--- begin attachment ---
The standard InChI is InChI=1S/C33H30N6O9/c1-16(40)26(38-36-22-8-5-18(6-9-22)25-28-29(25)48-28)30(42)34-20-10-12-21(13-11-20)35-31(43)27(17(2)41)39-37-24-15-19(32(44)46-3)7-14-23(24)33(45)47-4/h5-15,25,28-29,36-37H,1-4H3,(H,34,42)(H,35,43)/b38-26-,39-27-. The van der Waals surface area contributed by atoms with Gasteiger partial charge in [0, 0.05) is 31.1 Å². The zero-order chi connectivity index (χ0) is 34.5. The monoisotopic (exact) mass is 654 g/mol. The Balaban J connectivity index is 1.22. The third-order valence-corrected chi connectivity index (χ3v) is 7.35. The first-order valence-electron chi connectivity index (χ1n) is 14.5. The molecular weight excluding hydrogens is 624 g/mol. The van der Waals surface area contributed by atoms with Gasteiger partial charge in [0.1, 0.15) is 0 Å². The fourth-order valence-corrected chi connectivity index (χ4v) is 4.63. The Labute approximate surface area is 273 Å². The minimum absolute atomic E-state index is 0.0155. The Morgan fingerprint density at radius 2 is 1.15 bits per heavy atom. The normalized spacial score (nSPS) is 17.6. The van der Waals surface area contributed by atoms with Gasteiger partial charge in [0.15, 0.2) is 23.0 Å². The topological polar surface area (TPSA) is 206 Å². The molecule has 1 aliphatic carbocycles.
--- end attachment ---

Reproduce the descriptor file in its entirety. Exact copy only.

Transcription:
The standard InChI is InChI=1S/C33H30N6O9/c1-16(40)26(38-36-22-8-5-18(6-9-22)25-28-29(25)48-28)30(42)34-20-10-12-21(13-11-20)35-31(43)27(17(2)41)39-37-24-15-19(32(44)46-3)7-14-23(24)33(45)47-4/h5-15,25,28-29,36-37H,1-4H3,(H,34,42)(H,35,43)/b38-26-,39-27-. The van der Waals surface area contributed by atoms with Gasteiger partial charge in [0, 0.05) is 31.1 Å². The zero-order chi connectivity index (χ0) is 34.5. The monoisotopic (exact) mass is 654 g/mol. The Balaban J connectivity index is 1.22. The third-order valence-corrected chi connectivity index (χ3v) is 7.35. The first-order valence-electron chi connectivity index (χ1n) is 14.5. The molecular weight excluding hydrogens is 624 g/mol. The van der Waals surface area contributed by atoms with Gasteiger partial charge in [0.1, 0.15) is 0 Å². The fourth-order valence-corrected chi connectivity index (χ4v) is 4.63. The Labute approximate surface area is 273 Å². The minimum absolute atomic E-state index is 0.0155. The Morgan fingerprint density at radius 2 is 1.15 bits per heavy atom. The normalized spacial score (nSPS) is 17.6. The van der Waals surface area contributed by atoms with Gasteiger partial charge in [0.15, 0.2) is 23.0 Å². The topological polar surface area (TPSA) is 206 Å². The molecule has 1 aliphatic carbocycles.